Paper No. 32-1
Presentation Time: 1:40 PM-2:00 PM
MANZER, Dominic, Systems Engineering, Code 533, Goddard Space Flight Ctr, Greenbelt, MD 20771, and ABBOTT, Dallas H., Lamont-Doherty Earth Observatory, PO Box 1000, Palisades, NY 10964-8000

We have assembled a suite of evidence implying a large impact crater in the Gulf of Maine. Its most probable age is K/T boundary, but it lacks definitive ages from impact materials. Regional apatite fission track data show a reheating event probably beginning in the late Cretaceous. Ocean Drilling Program (ODP) sites show the K/T boundary sequence is centimeters to meters thick close to the Small Point structure while well away from the Chicxulub crater. The most distinctive features of the Small Point crater are its topographic and magnetic expressions. The submarine topography of the Gulf of Maine suggest an inner most ring partially disrupted by later glacial scraping. An outer ring, disrupted by possible resurge gullies, is also visible on the deeper parts of the shelf away from the areas of glacial reworking. This 140 km diameter outer ring is the basis for our minimum estimate of the impact structure size. The outer ring appears to be disrupted by at least two resurge gullies on its eastern edge. The orientation of the resurge gullies is perpendicular to the trend of glacial movement and thus is not glacially derived. Just inside the eastern edge of the outer ring, there is an extremely large magnetic anomaly. This anomaly is the only feature on the east coast of North America of comparable magnitude to the ocean-continental boundary magnetics. We are presently assembling and searching seismic data for confirmation of an impact melt body in proximity to the magnetic high, and for impact ejecta outside the inner ring. We have modeled ballistic trajectories and find that Small Point crater lies along a sub orbital trajectory extending from Chicxulub to two European, K/T boundary craters: Silverpit and Boltysh.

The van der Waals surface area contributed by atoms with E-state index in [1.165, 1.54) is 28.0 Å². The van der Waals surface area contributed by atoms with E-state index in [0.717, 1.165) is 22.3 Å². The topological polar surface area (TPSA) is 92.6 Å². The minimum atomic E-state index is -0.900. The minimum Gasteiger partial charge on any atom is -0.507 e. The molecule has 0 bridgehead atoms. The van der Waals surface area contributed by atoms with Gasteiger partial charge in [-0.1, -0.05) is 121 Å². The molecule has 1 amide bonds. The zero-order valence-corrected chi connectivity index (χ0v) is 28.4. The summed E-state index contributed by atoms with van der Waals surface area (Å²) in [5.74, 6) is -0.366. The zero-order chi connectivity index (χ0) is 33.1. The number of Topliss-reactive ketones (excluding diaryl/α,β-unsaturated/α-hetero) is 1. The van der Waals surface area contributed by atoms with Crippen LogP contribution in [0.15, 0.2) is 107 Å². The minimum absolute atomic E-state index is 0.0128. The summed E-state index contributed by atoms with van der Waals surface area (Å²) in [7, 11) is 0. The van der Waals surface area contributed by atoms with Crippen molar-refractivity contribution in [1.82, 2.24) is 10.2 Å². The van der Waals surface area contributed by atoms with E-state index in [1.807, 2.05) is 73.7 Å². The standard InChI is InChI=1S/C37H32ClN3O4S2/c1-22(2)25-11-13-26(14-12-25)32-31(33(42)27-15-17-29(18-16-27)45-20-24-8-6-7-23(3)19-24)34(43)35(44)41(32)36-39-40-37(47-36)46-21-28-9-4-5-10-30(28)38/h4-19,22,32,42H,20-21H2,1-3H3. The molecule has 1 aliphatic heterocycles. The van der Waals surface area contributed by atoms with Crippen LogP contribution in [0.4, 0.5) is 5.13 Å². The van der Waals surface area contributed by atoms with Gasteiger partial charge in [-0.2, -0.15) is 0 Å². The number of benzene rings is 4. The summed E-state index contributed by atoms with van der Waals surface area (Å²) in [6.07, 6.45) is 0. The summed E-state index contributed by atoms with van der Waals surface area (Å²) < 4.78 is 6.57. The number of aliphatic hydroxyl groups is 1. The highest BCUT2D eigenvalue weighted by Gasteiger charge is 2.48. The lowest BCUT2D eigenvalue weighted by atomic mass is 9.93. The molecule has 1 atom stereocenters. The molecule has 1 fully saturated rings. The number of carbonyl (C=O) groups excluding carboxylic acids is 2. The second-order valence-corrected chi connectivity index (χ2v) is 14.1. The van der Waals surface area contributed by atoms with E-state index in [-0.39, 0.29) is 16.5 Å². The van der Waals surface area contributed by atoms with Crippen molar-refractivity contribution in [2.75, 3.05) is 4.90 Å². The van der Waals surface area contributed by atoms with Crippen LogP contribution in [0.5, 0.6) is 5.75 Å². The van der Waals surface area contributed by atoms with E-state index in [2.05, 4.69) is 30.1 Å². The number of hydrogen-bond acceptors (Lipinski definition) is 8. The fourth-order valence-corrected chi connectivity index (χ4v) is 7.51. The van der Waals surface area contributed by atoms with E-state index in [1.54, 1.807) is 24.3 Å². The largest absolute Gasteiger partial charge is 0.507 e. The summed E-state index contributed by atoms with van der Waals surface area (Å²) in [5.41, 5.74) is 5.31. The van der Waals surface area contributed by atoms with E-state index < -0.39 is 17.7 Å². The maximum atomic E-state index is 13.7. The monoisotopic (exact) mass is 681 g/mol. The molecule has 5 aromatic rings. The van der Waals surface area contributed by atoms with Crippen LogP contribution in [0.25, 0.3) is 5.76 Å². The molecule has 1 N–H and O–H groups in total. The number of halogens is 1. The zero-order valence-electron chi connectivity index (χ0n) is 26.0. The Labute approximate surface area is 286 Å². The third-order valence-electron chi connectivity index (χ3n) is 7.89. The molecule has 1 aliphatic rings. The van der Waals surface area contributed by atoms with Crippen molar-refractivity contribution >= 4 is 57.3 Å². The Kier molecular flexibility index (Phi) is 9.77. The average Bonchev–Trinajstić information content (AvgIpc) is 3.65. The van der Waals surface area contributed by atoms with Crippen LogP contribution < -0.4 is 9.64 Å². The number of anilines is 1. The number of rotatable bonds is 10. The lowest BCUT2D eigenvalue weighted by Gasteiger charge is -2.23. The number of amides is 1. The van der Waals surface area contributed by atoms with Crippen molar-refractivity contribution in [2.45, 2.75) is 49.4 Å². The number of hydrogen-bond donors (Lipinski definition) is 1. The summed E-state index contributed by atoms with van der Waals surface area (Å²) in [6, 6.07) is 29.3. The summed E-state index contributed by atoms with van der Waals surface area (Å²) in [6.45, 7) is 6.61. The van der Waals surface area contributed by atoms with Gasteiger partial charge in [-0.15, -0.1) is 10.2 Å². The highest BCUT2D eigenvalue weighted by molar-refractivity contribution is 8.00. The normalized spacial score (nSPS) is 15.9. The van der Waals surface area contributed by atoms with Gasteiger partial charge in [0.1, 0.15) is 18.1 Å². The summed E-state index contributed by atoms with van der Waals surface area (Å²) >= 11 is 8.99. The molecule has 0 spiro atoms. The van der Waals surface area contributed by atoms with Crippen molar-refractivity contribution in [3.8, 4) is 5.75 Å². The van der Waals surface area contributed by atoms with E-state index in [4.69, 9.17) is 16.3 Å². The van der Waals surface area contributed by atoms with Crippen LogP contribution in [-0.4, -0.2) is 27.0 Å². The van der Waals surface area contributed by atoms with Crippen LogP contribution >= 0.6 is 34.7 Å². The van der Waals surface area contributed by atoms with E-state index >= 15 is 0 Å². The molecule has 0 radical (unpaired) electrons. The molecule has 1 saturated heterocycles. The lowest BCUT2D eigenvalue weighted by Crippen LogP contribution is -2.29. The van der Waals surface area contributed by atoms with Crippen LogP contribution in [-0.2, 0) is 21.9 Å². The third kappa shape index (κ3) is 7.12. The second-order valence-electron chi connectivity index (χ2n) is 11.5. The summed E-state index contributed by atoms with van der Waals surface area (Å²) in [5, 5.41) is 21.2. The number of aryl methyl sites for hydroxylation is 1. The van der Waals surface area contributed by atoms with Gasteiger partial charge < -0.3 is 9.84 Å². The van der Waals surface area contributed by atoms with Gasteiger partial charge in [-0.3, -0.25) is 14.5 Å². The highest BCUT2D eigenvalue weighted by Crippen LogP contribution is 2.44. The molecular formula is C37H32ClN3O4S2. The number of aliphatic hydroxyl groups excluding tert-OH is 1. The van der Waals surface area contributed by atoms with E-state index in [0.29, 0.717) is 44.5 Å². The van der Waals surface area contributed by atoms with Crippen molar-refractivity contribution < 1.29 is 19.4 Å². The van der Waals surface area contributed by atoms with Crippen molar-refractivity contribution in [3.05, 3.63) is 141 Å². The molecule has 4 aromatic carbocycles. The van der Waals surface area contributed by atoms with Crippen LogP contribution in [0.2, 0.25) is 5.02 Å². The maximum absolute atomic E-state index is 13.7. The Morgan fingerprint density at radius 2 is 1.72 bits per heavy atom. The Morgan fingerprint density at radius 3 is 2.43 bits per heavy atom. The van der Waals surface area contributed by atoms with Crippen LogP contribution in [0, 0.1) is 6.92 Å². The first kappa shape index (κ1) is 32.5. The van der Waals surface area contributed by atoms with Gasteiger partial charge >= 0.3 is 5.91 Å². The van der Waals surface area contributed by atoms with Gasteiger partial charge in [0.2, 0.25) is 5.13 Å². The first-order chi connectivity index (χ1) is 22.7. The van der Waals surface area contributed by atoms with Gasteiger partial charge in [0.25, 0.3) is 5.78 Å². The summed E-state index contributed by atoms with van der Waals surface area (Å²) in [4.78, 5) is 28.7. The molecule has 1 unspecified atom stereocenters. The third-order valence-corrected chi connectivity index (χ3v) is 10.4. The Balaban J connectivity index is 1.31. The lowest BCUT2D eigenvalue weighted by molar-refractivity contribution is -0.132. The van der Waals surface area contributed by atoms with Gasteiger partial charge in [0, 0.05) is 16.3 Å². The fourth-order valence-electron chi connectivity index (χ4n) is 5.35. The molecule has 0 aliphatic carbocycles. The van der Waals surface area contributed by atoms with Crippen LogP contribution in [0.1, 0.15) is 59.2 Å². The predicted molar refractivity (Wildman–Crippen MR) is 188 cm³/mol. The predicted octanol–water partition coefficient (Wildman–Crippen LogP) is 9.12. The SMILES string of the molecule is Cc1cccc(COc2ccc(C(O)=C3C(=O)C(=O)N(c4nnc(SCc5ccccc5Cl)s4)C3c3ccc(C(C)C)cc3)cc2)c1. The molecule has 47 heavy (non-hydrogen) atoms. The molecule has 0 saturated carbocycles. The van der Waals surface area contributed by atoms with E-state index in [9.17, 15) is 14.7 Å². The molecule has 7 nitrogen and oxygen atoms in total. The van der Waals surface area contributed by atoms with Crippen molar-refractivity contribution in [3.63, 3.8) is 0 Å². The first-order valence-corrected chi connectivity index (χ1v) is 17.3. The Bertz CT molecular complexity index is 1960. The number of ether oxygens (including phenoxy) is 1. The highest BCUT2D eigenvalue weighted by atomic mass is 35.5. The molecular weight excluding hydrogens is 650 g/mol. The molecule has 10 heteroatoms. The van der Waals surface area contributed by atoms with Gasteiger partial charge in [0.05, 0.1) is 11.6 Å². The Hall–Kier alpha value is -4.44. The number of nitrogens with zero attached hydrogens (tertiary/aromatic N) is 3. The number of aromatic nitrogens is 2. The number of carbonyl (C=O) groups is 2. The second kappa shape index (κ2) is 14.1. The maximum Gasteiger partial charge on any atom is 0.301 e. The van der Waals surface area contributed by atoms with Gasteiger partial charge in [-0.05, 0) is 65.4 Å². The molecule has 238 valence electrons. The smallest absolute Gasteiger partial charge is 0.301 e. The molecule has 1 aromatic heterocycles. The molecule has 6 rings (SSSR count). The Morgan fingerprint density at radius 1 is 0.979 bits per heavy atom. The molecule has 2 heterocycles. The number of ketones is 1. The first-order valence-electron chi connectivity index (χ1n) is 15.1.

Northeastern Section - 38th Annual Meeting (March 27-29, 2003)
General Information for this Meeting
Session No. 32
Geological Impacts of Extreme Events on Land and Sea (Storms, Floods, Climate Variability, Tsunamis)
Westin Hotel: Commonwealth B
1:40 PM-5:00 PM, Friday, March 28, 2003

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